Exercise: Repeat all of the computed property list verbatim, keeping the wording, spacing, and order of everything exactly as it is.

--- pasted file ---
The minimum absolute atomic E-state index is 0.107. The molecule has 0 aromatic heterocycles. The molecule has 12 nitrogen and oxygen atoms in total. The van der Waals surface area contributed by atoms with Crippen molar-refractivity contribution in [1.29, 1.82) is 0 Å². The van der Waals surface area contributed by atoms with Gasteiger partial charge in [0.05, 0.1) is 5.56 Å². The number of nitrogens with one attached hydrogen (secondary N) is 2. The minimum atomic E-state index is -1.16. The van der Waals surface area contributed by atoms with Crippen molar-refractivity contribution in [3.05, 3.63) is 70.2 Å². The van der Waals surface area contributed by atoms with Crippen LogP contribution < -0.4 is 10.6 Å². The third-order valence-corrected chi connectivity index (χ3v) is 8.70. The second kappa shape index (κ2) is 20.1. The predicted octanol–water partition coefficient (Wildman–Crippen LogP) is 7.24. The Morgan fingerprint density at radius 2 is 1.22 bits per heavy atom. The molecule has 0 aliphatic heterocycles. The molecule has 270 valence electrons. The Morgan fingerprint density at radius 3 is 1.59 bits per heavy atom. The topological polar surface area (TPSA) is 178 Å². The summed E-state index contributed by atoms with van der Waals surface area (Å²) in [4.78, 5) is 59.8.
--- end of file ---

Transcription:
The minimum absolute atomic E-state index is 0.107. The molecule has 0 aromatic heterocycles. The molecule has 12 nitrogen and oxygen atoms in total. The van der Waals surface area contributed by atoms with Crippen molar-refractivity contribution in [1.29, 1.82) is 0 Å². The van der Waals surface area contributed by atoms with Gasteiger partial charge in [0.05, 0.1) is 5.56 Å². The number of nitrogens with one attached hydrogen (secondary N) is 2. The minimum atomic E-state index is -1.16. The van der Waals surface area contributed by atoms with Crippen molar-refractivity contribution in [3.05, 3.63) is 70.2 Å². The van der Waals surface area contributed by atoms with Crippen LogP contribution < -0.4 is 10.6 Å². The third-order valence-corrected chi connectivity index (χ3v) is 8.70. The second kappa shape index (κ2) is 20.1. The predicted octanol–water partition coefficient (Wildman–Crippen LogP) is 7.24. The Morgan fingerprint density at radius 2 is 1.22 bits per heavy atom. The molecule has 0 aliphatic heterocycles. The molecule has 270 valence electrons. The Morgan fingerprint density at radius 3 is 1.59 bits per heavy atom. The topological polar surface area (TPSA) is 178 Å². The summed E-state index contributed by atoms with van der Waals surface area (Å²) in [4.78, 5) is 59.8.